Frequency-dependent effects of quinidine on the relationship between action potential duration and refractoriness in the canine heart in situ.
To determine the normal relationship in vivo between action potential duration (APD) and effective refractory period (ERP) over a large range of steady-state cycle lengths (CLs) and to determine how a sodium channel-blocking agent, quinidine, affects this relationship, we developed a new contact electrode technique for simultaneous measurements of monophasic action potentials and refractoriness at a single site in the beating heart in situ. Recordings were made from left ventricular epicardium in open-chest dogs during steady-state pacing at CLs from 220 to 600 msec both before and after therapeutic intravenous administration of quinidine. During baseline both APD at 90% repolarization (APD90) and ERP were linearly correlated to CL with nearly identical slopes: y = 0.24x CL + 83.0 (r = 1.0; p less than .0001) for APD90 and y = 0.22x CL + 82.3 (r = 1.0; p less than .0001) for ERP. Expressed in percent repolarization, ERP coincided with a repolarization level of 79% to 83%, with no appreciable influence of CL on this relationship. Quinidine increased APD90 by a small but significant amount (8 to 12 msec), which was independent of CL. In contrast, the effect on ERP of quinidine exhibited marked frequency dependence (p less than .0002), producing progressively greater ERP increase at shorter CLs, as compared with both baseline ERP and concomitant APD90. The duration by which ERP exceeded APD90 reached 44 +/- 14 msec at a CL of 220 msec.(ABSTRACT TRUNCATED AT 250 WORDS)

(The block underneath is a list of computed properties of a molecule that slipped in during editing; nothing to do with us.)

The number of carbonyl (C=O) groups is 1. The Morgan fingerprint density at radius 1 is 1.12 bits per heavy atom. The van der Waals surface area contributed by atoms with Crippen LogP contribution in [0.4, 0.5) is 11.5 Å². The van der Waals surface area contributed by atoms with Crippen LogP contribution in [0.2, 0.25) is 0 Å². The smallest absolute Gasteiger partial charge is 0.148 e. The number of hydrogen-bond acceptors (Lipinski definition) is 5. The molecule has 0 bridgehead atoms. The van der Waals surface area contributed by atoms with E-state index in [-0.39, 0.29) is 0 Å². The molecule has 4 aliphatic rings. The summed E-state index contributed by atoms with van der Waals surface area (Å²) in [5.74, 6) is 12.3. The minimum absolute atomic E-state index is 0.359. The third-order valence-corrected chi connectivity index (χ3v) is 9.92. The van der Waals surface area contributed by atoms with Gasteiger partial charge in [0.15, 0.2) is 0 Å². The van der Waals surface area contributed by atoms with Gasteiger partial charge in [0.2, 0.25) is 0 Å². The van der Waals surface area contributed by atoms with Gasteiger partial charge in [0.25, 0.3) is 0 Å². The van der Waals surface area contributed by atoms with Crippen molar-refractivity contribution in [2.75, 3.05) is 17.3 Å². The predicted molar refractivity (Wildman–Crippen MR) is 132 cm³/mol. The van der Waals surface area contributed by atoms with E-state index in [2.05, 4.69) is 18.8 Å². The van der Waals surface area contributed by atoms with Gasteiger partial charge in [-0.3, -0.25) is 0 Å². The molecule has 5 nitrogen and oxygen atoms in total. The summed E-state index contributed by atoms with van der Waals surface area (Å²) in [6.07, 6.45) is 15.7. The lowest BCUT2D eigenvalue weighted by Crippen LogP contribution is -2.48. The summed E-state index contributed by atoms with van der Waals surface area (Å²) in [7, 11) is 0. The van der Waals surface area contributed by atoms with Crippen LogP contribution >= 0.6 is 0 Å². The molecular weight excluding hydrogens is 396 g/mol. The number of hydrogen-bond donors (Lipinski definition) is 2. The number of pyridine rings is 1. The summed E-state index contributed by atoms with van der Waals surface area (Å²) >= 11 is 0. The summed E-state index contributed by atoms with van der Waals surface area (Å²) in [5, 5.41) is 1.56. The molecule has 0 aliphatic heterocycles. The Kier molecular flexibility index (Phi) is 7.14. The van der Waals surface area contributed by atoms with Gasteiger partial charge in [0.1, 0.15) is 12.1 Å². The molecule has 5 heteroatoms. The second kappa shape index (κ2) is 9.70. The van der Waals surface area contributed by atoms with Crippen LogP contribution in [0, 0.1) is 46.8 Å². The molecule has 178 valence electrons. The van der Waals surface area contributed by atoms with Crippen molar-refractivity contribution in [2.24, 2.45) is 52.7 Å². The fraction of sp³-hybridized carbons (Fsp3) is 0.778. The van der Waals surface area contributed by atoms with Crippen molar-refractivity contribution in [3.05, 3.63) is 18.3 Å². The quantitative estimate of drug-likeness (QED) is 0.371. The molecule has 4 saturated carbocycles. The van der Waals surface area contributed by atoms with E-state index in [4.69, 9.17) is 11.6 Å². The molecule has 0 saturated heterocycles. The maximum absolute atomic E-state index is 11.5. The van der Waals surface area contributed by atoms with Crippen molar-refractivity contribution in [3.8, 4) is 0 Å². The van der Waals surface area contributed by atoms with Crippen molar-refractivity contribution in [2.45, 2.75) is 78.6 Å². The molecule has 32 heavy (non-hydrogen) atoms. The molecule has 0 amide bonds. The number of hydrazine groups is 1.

- Copyright © 1988 by American Heart Association